No I'm not saying focus and recompose should never be used. What I am saying is that you can never get PRECISE focus when doing so.

 

So if you need PRECISE focus, you need to use an alternative method. There is a reason Pro cameras have over 60 AF points instead of just one. You can use the closest AF point to where you need the focus to be. 

 

Or


@RobertTheFat wrote:
 If you're shooting in a studio with a tripod, you might find that you get better results using live view and manual focus.

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Re: 6d Focusing Problems

"So if you need PRECISE focus, you need to use an alternative method. There is a reason Pro cameras have over 60 AF points instead of just one. You can use the closest AF point to where you need the focus to be. " 

 

Somehow, I don't think that is the primary way how the extra AF points are used.  Sure you can use them that way.  But who does it that way looking through the viewfinder, anyway?  I'm sure some folks do, but I'd bet not that many.  It takes time to switch points, not unless you have it set to switch between two pre-determined AF points, which once again takes time and forethought to set up.

 

Like I said, if you want "PRECISE" focus, then you are not going to get it by using the camera's AF system.  You might get close using AF, but it won't be "PRECISE."  As you pointed out, use Live View, or some other manual focusing method to get precise.

 

OFF TOPIC:  Did you know that the EOS M3 has focus peaking built into it?  It's a fantastic little camera.  Forget G-Series.

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Re: 6d Focusing Problems

[ Edited ]

It is also possible to use Hasselblad and only use one (you can only use center) focus point and recompose. H4D uses distance/(cos θ) to correct the focus shift after recomposing.

 


@Waddizzle wrote:

OFF TOPIC:  Did you know that the EOS M3 has focus peaking built into it?  It's a fantastic little camera.  Forget G-Series.


Same as my 6D has...well,  not built into it.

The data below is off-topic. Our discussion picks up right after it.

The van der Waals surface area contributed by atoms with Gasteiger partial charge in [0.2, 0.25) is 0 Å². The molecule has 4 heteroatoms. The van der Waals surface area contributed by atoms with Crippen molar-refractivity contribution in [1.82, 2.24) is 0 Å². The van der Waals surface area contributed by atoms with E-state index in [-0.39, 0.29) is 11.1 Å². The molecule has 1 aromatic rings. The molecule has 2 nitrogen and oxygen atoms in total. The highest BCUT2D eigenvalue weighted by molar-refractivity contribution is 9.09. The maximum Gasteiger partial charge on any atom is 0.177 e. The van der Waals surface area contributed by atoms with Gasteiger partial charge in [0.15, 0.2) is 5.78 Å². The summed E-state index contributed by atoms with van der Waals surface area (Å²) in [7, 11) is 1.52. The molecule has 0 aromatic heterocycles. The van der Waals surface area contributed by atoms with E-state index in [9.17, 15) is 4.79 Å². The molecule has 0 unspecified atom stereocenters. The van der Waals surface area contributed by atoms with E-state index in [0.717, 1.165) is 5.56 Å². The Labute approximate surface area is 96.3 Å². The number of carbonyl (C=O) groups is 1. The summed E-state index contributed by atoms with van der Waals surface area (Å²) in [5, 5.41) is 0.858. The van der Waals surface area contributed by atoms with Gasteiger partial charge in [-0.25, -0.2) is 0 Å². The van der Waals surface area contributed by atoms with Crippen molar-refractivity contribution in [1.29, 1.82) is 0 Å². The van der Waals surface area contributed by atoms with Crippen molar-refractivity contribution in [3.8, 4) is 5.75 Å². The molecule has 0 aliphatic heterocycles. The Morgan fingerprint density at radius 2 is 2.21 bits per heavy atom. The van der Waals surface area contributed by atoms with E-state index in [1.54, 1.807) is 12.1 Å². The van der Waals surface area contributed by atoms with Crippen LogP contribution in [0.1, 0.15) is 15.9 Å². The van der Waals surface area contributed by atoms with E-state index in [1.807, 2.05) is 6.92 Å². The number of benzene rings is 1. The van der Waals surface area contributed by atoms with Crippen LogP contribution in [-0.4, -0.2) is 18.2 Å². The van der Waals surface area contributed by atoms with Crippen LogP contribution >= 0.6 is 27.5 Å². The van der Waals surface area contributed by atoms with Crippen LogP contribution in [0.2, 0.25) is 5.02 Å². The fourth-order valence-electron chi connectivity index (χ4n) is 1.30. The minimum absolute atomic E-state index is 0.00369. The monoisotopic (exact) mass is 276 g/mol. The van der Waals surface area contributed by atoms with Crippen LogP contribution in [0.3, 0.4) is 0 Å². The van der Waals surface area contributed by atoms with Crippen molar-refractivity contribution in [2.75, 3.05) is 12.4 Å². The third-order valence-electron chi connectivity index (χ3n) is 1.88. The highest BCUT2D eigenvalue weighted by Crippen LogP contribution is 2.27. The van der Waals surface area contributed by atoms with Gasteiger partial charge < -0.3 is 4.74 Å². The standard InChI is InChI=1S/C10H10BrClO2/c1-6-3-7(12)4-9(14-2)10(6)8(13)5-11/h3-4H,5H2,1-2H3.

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Re: 6d Focusing Problems

[ Edited ]

Waddizzle wrote: 

 

Somehow, I don't think that is the primary way how the extra AF points are used.  Sure you can use them that way.  But who does it that way looking through the viewfinder, anyway?  I'm sure some folks do, but I'd bet not that many.

 


I bet it is way more than you believe. It really doesn't take that long to select an AF point.

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Re: 6d Focusing Problems


@Waddizzle wrote:

"So if you need PRECISE focus, you need to use an alternative method. There is a reason Pro cameras have over 60 AF points instead of just one. You can use the closest AF point to where you need the focus to be. " 

 

Somehow, I don't think that is the primary way how the extra AF points are used.  Sure you can use them that way.  But who does it that way looking through the viewfinder, anyway?  ...


I do, usually.

Bob
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Re: 6d Focusing Problems

"I bet it is way more than you believe. It really doesn't take that long to select an AF point." 

 

"Doesn't take that long," is still too long.  Besides, if someone wants your "PRECISE" focus, then no one is going to use the AF system in the camera. 

 

Not until you're dealing with very wide apertures, I don't see what difference focusing and recomposing is going to make, compared to using multiple AF points.  Besides, the cameras enable special features when you use just the single center point, anyway.

 

I'd bet that number of people randomly switching AF points is far less than you might believe.